Publication Date 01/12/2010         Volume. 2 No. 11   
Information to Pharmacists

Editorial

Neil Johnston

With 2010 drawing to a close, some of us will be able to relax and enjoy the festive season, socialising and touching base with family and friends.
Others of us will be busily planning for 2011 to try and insulate against some of the havoc that may occur in 2012.
More than ever pharmacies need to audit their management processes to eliminate any wasteful procedures or activities.

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To avoid trans fat, avoid butter says Heart Foundation

Staff Writer

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Editing and Researching news and stories about global and local Pharmacy Issues

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To avoid trans fat, avoid butter says
Heart Foundation
A Heart Foundation investigation into margarine and butter has shown that butter has, on average, 20 times the trans fat levels of margarine.
With popular television programs, chefs and food magazines all using butter in their recipes, there have been big increases in butter sales – up 9.3% in 2009 - and the Heart Foundation has good reason to be alarmed.
In response to a report published today by the Heart Foundation in the journal Food Australia, Susan Anderson, National Director Healthy Weight – Heart Foundation said “This news will come as a big surprise to many people who choose butter believing that it’s ‘natural’ and therefore healthier - but it simply isn’t the case.”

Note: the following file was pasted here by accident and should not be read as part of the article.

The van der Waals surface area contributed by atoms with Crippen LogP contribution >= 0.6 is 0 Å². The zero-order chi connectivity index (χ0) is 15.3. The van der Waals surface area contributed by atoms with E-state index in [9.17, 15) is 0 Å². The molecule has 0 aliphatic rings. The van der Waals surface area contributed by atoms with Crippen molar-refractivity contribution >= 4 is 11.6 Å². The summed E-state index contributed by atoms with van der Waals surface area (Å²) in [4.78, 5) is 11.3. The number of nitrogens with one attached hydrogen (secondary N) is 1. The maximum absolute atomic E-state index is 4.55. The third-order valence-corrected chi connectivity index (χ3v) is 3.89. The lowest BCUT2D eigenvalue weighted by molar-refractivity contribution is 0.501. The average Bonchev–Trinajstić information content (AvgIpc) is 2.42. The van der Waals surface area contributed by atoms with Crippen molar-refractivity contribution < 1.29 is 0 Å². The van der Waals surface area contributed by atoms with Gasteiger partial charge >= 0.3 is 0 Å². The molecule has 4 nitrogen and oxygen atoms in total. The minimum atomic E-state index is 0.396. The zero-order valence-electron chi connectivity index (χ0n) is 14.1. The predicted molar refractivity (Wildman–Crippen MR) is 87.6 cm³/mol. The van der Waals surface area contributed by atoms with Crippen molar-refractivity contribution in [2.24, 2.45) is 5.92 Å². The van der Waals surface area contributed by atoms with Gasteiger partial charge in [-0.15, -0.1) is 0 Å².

“Butter is mostly made of the fat that raises your bad cholesterol levels – saturated fat at around 50% and trans fat at more than 4%. Compare those figures to margarine spreads at an average of 14% and 0.2 % respectively, and margarine is clearly the healthier choice,“ said Ms Anderson
Trans fat, whether manufactured or naturally occurring, is bad for the heart. Switching to margarine cuts back on the unhealthy saturated fat and trans fat, and you cut back on salt too - with butter averaging almost twice the salt of margarine.
And furthermore, on average butter contains significantly more kilojoules than margarine which doesn’t help Australia’s waistlines.
Ms Anderson said, "The Heart Foundation is calling on cooks and chefs to switch from butter to margarine and healthy oils for the sake of Australians' health. They both perform similar functions so butter can be easily substituted for margarine when baking and oils such as canola can be used in sautéing and in mashed potatoes,“ said Ms Anderson.
And at home, simply swap butter for margarine, starting daily with your morning toast and sandwiches and this change alone can save almost 3kg of saturated fat from your diet in a year.
With recent research1 revealing that Australian women have higher LDL or ‘bad’ cholesterol levels than men, the Heart Foundation is urging all women to take another look at their lifestyle to ward off heart disease and making the switch to margarine is a good place to start.

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